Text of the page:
Just one degree of separation
October 27th, 2009

Keep your friends close, and your enemies closer, advised Sun Tzu

Something very interesting is happening blogwise. An Australian intel analyst blogger, Leah Farrall, and an insurgent strategist blogger, Abu Walid, are now holding a debate in public across the blogs. It began a day or three ago. And they’re not the only ones.

I’ve guest-blogged about this over at Zenpundit with an emphasis on the intelligence side of things, but it’s equally fascinating in terms of the development of conversation on the web.

Let’s start with Leah. She’s been a counter terrorist intel analyst and Al-Q subject matter expert for the Australian Federal Police, she’s currently working on her PhD thesis on “Al Qaeda and militant salafist jihad”, and she blogs engagingly and very informatively at All Things Counter Terrorism.

Abu Walid al-Masri is someone she’s been studying for years. He’s one of the leading figures in the interwoven tales of Al Q and the Taliban, a veteran muj from the Afghan fight against the Soviets with “a reputation as a skilled and pragmatic strategist and battlefield tactician”.  He was an early member of Mullah Omar’s circle, has served as a correspondent for Al-Jazeera, and has penned a dozen books. Leah reckons he’s written “the most comprehensive and accurate of all memoirs or first hand accounts of al Qaeda and more broadly the history of Afghanistan since the Soviet invasion”

And now he’s responding to her blog posts with his own, repeatedly.

That’s pretty astounding, a historic moment at the intersection of internet and the military — and it’s breaking news.

What adds to the fascination is the fact that this week, two other somewhat similar events have been taking place. The UK-based Sunni Salafist supporters of the recent Baluch action against the Iranian IRGC who call themselves the Sons of Sunnah have begun to rewrite their blog posts in response to posts on his own blog from “Ibn Siqilli” of Views from the Occident — a graduate student at Indiana who monitors jihadist traffic with a keen eye for their graphics.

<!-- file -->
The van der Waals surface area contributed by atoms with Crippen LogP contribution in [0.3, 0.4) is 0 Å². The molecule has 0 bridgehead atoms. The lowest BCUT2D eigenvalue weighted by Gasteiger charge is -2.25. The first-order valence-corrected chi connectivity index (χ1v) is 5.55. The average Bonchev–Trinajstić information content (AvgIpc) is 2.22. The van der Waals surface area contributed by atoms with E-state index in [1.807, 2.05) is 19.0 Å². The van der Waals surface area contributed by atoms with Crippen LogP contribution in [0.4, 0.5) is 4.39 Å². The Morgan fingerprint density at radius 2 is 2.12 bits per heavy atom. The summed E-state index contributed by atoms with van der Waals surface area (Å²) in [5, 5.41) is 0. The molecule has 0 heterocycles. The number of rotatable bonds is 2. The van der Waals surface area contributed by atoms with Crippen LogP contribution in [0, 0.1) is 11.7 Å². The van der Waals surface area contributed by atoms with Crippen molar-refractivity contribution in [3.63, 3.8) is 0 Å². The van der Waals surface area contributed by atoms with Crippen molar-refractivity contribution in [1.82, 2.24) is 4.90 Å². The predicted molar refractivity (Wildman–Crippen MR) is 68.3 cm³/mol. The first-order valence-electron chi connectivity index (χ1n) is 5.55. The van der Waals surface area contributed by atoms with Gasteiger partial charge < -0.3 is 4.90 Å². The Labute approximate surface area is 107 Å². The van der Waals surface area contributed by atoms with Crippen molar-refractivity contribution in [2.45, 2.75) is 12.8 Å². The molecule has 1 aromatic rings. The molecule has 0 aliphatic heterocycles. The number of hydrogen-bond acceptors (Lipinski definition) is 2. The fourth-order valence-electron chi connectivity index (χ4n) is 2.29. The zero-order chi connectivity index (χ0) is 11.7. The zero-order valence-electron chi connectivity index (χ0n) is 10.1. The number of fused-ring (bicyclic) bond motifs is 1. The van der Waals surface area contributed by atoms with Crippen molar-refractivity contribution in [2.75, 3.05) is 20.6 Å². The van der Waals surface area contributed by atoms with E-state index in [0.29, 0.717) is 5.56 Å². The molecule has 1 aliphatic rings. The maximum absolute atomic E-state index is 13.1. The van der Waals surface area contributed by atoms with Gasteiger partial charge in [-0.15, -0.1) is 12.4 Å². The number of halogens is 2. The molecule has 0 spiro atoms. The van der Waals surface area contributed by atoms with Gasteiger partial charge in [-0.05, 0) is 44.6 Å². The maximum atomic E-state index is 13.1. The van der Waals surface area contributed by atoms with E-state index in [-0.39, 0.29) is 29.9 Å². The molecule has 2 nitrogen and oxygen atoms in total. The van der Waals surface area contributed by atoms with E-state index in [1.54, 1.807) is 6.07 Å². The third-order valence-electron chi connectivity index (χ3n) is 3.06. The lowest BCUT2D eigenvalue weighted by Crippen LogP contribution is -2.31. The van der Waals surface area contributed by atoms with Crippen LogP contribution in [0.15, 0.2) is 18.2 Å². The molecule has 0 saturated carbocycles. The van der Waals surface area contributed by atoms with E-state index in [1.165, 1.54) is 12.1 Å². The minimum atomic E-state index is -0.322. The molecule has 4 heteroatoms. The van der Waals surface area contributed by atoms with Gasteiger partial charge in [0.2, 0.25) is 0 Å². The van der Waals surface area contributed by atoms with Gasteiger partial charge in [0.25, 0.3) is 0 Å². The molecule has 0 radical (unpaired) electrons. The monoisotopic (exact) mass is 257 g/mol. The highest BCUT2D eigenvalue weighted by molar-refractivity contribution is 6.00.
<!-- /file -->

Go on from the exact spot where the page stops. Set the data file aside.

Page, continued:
And John Robb, the author of Brave New War who blogs at Global Guerrillas, was astounded this week to receive email from Henry Okah, whom Robb considers “hands down the most innovative and successful guerrilla entrepreneur in the world today”.

I haven’t seen this before. And the recipients seem surprised — Leah said “to say that I am blown away by this would be a pretty massive understatement” and John wrote “This made my decade”. I’d be interested in any precedents.

When Teilhard de Chardin spoke of the noosphere, I don’t think he quite had this in mind. Sir Tim Berners-Lee probably hadn’t thought of this. This conversation between Leah and Abu Walid is far more intimate than a denial of service attack. This is communication across the barricades, across the lines. This is close-to-real-time, informed conversation with someone “in the know” on the other side.

And it’s happening just as easily and naturally as one blogger talking things over with another…

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